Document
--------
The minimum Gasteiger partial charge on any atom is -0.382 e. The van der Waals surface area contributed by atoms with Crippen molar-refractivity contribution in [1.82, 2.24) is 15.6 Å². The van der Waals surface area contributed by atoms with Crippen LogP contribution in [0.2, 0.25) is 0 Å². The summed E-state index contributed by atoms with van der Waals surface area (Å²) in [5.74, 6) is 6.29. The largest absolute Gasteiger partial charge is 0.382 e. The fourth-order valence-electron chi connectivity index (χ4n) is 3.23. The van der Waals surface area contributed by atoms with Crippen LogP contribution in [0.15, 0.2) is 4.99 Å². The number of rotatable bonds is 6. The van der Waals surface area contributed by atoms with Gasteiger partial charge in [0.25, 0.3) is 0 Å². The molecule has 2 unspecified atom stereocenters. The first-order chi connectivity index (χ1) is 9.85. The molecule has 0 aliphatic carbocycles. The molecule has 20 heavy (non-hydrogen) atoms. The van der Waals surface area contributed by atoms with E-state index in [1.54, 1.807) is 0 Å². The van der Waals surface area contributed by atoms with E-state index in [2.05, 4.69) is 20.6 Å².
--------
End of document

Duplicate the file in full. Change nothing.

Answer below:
The minimum Gasteiger partial charge on any atom is -0.382 e. The van der Waals surface area contributed by atoms with Crippen molar-refractivity contribution in [1.82, 2.24) is 15.6 Å². The van der Waals surface area contributed by atoms with Crippen LogP contribution in [0.2, 0.25) is 0 Å². The summed E-state index contributed by atoms with van der Waals surface area (Å²) in [5.74, 6) is 6.29. The largest absolute Gasteiger partial charge is 0.382 e. The fourth-order valence-electron chi connectivity index (χ4n) is 3.23. The van der Waals surface area contributed by atoms with Crippen LogP contribution in [0.15, 0.2) is 4.99 Å². The number of rotatable bonds is 6. The van der Waals surface area contributed by atoms with Gasteiger partial charge in [0.25, 0.3) is 0 Å². The molecule has 2 unspecified atom stereocenters. The first-order chi connectivity index (χ1) is 9.85. The molecule has 0 aliphatic carbocycles. The molecule has 20 heavy (non-hydrogen) atoms. The van der Waals surface area contributed by atoms with E-state index in [1.54, 1.807) is 0 Å². The van der Waals surface area contributed by atoms with E-state index in [2.05, 4.69) is 20.6 Å².